Sri Lankan lawmakers debate controversial internet safety bill amid protests by rights groups

Sri Lankan lawmakers on Tuesday began debating a controversial internet safety bill that has been criticized by opposition politicians, journalists and rights groups as a move by the government to stifle freedom of speech.

Public Security Minister Tiran Alles introduced the bill in Parliament, saying it seeks to address problems related to online fraud, abuse and false statements that threaten national security and stability.

He said the laws are necessary to deal with offenses committed online, noting that last year more than 8,000 such complaints were filed with police related to sexual abuse, financial scams, cyber harassment, data theft and other offenses.

However, media, internet and civil rights groups say the bill would have “a chilling effect on free speech,” as several provisions would serve to undermine human rights and freedom of expression. The groups have demanded that the government withdraw the bill.

Lawmakers are expected to vote on the bill on Wednesday.

The bill aims to establish an online safety commission with “wide-ranging powers to restrict free speech” that could direct users, service providers and others to “take down content and block access to accounts on extremely vague and overbroad grounds,” said Article 19, a rights watchdog, and 50 other groups.

Opposition lawmaker Rauff Hakeem said the government is trying to throttle freedom of speech in Sri Lanka, adding that “a very oppressive environment is going to be created.”

“This is a manifestation of a government which is trying to dismantle even the remaining few safeguards for freedom of expression in this country and to destroy democracy,” Hakeem said.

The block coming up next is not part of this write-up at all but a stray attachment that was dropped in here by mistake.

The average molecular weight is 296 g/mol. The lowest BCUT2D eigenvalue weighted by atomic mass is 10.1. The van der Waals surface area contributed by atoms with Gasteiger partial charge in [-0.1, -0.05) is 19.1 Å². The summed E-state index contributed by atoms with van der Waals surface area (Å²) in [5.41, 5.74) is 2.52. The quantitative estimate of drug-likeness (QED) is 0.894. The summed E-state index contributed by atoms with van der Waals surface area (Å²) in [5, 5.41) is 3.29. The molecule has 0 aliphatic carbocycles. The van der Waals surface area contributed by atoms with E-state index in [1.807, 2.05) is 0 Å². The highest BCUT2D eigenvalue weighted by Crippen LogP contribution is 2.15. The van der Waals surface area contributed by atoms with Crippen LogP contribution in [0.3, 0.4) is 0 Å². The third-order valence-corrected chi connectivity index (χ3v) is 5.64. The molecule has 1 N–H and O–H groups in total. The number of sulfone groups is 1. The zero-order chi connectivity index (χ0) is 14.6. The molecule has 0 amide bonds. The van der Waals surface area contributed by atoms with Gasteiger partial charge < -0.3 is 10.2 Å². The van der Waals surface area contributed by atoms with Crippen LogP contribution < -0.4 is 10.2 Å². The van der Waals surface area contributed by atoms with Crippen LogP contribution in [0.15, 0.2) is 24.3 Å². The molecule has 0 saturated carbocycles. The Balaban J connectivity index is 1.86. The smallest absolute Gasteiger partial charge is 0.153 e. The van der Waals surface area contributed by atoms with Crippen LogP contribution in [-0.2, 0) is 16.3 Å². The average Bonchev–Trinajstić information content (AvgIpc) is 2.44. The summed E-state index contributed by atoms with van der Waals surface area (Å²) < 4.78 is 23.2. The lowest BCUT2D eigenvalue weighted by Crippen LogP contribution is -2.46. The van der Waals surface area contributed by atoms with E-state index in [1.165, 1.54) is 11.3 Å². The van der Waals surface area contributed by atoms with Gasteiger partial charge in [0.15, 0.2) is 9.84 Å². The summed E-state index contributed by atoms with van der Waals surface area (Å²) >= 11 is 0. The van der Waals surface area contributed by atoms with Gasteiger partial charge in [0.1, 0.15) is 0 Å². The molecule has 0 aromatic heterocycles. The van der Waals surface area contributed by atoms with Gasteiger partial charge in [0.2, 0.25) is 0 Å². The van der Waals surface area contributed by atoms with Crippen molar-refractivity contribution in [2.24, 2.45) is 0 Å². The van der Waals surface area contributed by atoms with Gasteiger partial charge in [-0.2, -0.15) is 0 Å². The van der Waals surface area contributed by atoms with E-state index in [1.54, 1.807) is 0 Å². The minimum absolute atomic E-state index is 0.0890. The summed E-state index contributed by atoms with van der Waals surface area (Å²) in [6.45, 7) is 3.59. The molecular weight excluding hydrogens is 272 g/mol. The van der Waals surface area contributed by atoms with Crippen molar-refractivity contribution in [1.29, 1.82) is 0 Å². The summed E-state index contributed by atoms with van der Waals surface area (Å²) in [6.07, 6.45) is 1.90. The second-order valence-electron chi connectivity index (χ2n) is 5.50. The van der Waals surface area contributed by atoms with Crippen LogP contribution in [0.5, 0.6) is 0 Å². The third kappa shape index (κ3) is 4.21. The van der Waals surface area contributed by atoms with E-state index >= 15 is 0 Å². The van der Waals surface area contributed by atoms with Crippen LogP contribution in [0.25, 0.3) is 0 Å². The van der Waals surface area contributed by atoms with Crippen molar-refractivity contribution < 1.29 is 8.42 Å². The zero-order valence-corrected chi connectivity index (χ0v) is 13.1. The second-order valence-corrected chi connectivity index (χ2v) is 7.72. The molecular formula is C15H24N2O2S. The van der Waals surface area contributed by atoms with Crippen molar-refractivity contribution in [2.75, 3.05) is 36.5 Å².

Alles rejected the accusations, saying the bill was not drafted with the intention of harassing media or political opponents.

Debate over the bill comes as Sri Lanka struggles to emerge from its worst economic crisis, which hit the island nation two year ago. The country declared bankruptcy in April 2022 with more than $83 billion in debt, more than half of it to foreign creditors.

The crisis caused severe shortages of food, fuel and other necessities. Strident public protests led to the ouster of then-President Gotabaya RajapaksaThe IMF agreed last March to a $2.9 billion bailout package.

Under new President Ranil Wickremesinghe, the severe shortages of food, fuel and medicine have largely abated over the past year and authorities have restored power supply. But public dissatisfaction has grown over the government’s effort to increase revenue by raising electricity bills and imposing heavy new income taxes on professionals and businesses.

Media and civil rights groups accuse the government of trying to introduce more repressive laws in an attempt to “suppress the public’s right to expression as a narrow effort with the aim of winning the upcoming elections at any cost.”

Sri Lanka’s presidential and parliamentary elections are likely to be held later this year or early next year.


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